Nope, nothing so cool as that. The game does reward you for setting up Complications (with implicit stakes), but not for doing it well or anything.

I'd agree that Fan Mail in PTA probably comes closest, but I think more can definitely be done here.

Mike
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Danny_K
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« Reply #41 on: December 14, 2005, 08:53:49 AM »

I'd like to see a game where the reward system for setting good stakes is hardwired -- maybe the players are partnered up, and when your partner likes your stakes, they can make a "side bet" with their own dice (or other in-game resources) that also helps you. 

Why?  Because not only is it a difficult skill to cultivate, it's a new skill for many experienced RPG'ers.  I just read through a long online discussion about PTA between an experienced GM and a traditional gamer, where the gamer just Did Not Get It.  It was almost like one of those Zen dialogues, where the Zen master is pointing at the moon and the silly monk keeps looking at the finger. 
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Vaxalon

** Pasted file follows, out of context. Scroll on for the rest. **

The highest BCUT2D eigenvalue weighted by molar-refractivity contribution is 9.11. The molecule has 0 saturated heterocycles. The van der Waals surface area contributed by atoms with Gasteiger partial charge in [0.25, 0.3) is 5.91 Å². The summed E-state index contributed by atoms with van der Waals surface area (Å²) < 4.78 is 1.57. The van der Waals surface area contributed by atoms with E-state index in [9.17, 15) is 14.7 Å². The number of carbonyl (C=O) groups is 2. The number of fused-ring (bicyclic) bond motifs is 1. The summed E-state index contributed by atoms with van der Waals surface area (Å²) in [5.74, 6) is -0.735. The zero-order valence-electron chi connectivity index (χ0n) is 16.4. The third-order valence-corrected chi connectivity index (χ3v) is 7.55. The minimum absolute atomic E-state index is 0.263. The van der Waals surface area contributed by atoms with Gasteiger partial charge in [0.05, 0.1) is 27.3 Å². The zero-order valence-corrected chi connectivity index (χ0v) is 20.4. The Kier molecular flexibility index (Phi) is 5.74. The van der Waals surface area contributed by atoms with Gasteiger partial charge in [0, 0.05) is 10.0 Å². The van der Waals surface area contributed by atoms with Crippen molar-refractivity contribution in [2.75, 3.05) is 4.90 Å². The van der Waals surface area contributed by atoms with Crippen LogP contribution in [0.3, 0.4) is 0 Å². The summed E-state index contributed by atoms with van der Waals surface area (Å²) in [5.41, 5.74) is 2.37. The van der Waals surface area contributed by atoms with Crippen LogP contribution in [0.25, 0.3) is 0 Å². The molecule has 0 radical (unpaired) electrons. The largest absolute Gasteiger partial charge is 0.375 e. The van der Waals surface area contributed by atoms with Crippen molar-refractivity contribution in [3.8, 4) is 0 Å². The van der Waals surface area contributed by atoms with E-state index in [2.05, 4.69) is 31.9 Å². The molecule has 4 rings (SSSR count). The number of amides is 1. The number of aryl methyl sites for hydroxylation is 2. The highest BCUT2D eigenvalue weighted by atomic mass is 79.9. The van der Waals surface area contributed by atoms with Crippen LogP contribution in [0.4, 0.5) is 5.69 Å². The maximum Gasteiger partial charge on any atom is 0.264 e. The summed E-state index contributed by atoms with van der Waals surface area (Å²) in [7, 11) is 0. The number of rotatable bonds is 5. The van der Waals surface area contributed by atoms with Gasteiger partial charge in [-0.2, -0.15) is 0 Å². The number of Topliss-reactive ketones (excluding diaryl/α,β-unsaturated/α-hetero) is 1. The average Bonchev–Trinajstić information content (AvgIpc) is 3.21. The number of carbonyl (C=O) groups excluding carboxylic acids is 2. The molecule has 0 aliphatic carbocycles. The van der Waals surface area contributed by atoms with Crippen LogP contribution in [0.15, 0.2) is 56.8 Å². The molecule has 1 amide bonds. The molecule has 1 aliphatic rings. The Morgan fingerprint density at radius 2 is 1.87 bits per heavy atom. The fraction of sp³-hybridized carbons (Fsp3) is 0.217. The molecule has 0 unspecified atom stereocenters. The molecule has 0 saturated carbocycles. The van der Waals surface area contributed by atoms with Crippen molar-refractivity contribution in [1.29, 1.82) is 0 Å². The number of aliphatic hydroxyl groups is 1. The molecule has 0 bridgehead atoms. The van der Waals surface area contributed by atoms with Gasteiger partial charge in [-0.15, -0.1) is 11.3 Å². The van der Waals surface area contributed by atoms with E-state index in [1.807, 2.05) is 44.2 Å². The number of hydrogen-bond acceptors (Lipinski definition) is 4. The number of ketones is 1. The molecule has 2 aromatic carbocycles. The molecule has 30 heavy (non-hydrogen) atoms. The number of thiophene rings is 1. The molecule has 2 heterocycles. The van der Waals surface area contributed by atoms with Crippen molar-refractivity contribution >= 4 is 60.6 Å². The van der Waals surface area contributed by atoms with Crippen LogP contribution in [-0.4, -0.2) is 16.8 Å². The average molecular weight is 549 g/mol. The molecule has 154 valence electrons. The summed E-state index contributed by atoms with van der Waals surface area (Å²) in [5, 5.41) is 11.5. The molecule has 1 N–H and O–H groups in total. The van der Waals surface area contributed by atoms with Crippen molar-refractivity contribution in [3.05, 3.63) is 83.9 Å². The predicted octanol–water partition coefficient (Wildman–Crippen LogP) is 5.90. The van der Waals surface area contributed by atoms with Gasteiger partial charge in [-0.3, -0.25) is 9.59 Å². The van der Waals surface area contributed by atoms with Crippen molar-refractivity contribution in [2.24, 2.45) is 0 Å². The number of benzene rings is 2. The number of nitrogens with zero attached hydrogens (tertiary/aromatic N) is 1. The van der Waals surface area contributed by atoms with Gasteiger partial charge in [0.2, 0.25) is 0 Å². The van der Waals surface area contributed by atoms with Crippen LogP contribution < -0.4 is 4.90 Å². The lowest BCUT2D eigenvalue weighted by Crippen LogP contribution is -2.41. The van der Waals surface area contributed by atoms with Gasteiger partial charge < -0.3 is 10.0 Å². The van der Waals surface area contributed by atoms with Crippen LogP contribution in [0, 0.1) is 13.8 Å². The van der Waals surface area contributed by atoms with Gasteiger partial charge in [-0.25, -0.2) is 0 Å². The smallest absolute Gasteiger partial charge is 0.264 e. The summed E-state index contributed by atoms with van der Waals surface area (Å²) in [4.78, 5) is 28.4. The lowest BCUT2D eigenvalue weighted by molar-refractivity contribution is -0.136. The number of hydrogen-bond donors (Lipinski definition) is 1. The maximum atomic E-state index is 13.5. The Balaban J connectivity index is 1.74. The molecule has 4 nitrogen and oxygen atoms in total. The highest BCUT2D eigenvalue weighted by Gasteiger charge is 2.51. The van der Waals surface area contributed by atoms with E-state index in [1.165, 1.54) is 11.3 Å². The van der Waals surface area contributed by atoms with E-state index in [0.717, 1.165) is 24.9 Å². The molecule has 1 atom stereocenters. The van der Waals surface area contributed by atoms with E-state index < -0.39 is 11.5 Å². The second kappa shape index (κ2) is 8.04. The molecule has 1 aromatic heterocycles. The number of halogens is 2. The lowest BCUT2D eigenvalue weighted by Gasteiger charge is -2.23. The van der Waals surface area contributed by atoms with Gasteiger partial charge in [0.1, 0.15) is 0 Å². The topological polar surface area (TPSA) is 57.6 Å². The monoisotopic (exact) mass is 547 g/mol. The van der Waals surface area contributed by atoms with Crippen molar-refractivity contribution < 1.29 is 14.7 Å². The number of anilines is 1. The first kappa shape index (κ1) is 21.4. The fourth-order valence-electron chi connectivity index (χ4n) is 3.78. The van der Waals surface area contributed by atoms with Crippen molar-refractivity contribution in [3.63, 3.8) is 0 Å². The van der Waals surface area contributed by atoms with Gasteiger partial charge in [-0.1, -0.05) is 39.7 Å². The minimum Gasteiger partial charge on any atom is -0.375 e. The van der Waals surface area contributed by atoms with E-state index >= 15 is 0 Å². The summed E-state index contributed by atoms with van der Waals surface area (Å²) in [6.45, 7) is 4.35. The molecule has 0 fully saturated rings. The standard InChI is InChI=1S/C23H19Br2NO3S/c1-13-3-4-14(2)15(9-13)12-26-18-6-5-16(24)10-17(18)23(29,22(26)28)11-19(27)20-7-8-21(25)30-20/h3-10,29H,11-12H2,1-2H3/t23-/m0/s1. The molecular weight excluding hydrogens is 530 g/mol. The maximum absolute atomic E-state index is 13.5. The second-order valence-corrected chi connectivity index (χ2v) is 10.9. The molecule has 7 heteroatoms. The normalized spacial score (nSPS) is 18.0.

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« Reply #42 on: December 14, 2005, 08:57:48 AM »

Hm.

How would the system be able to evaluate the stakes, though?  I mean, in order for the partner to be able to say, "yeah, good stakes," HE has to know what good stakes are!
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"In our game the other night, Joshua's character came in as an improvised thing, but he was crap so he only contributed a d4!"
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Brand_Robins
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« Reply #43 on: December 14, 2005, 09:18:09 AM »

How would the system be able to evaluate the stakes, though?  I mean, in order for the partner to be able to say, "yeah, good stakes," HE has to know what good stakes are!

What is the sound of one stake clapping?

I don't think that mechanics can evaluate good stakes. They can, however, build ways of ensuring that good stakes are made by setting up and reinforcing solid social systems. Polaris is a big step in this direction, I think.
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- Brand Robins
Vaxalon
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« Reply #44 on: December 14, 2005, 09:19:16 AM »

Yeah, that's what I'm basically saying.  Mechanics CAN'T create good stakes. It's a skill that has to be developed by the players and the play group.
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"In our game the other night, Joshua's character came in as an improvised thing, but he was crap so he only contributed a d4!"
                                     --Vincent Baker